As for Broder, one would expect nothing less, or more, than his shallow, whiny, insistence, that if we only acted like the wise ones from Washington, and allowed them to rule in our stead and name, things would be so much better. All this democracy and arguing and nastiness and partisanship (its only partisan, by the way, when Democrats do it) is so distracting from the wisdom of senior statesmen gathered to solve a problem facing our entire country.

It make you want to throw up.

UPDATE: I would like to direct your attention here and here for more succinct, and better written, ways of saying the above, along with a history lesson as to why the ISG included all the wrong people for all the wrong reasons. As Duncan says in a comment (not linked, but it's easy to find) on something Tony Snow said today - there is National Unity on Iraq, even if it isn't the kind of national unity government-types and Broder would like.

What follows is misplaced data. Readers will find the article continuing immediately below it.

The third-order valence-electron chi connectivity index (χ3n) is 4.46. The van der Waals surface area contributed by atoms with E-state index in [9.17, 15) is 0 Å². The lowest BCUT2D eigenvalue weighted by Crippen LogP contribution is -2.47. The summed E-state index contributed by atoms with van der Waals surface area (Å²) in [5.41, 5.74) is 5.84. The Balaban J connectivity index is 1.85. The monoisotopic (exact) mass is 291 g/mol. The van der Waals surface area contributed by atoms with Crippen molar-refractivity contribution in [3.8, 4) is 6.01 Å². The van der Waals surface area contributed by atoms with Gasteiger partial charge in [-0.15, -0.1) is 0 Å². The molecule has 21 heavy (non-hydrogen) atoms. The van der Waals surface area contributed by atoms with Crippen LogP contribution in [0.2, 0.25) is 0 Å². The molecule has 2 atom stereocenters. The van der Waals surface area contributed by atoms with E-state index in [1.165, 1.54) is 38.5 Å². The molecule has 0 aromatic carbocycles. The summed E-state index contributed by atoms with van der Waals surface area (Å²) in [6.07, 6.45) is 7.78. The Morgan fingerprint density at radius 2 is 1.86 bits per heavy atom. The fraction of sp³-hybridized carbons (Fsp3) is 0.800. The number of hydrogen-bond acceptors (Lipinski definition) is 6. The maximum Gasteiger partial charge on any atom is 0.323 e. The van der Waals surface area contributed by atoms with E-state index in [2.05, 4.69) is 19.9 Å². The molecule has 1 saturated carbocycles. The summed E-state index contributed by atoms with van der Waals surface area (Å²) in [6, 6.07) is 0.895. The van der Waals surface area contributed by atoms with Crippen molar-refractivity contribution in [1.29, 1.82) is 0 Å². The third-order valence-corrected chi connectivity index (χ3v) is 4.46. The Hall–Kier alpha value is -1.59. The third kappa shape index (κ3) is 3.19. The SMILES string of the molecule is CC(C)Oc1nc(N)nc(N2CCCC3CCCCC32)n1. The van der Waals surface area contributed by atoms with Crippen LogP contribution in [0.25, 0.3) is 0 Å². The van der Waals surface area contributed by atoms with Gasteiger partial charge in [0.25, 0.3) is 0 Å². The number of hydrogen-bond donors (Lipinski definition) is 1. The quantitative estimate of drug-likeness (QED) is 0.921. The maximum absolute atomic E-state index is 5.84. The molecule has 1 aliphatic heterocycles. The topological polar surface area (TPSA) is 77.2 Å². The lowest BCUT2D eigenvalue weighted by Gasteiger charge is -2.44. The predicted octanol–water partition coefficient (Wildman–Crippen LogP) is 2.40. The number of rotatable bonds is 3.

Musical Interlude and Promo

There is no doubt that Btiches Brew is one of the most influential albums ever recorded. Love it or hate it, understand it, or shake your head unknowingly at it, it is difficult to deny there is power there. Three of the musicians on the album went on very different paths, although it is obvious they took lessons from Miles' insistent experimentation. John McLaughlin's Mahavishnu Orchestra and Joe Zawinul's Weather Report both followed the lead Miles set forth, yet one can hardly imagine more different results.

McLaughlin'a band sounds much more like prog rockers than jazz musicians, but all but the violinist were veterans of a variety of sound outfits, including Cannonbal Adderley, before creating some of the most amazing jazz/rock sounds ever. Their Birds of Fire should be listened to at high volume.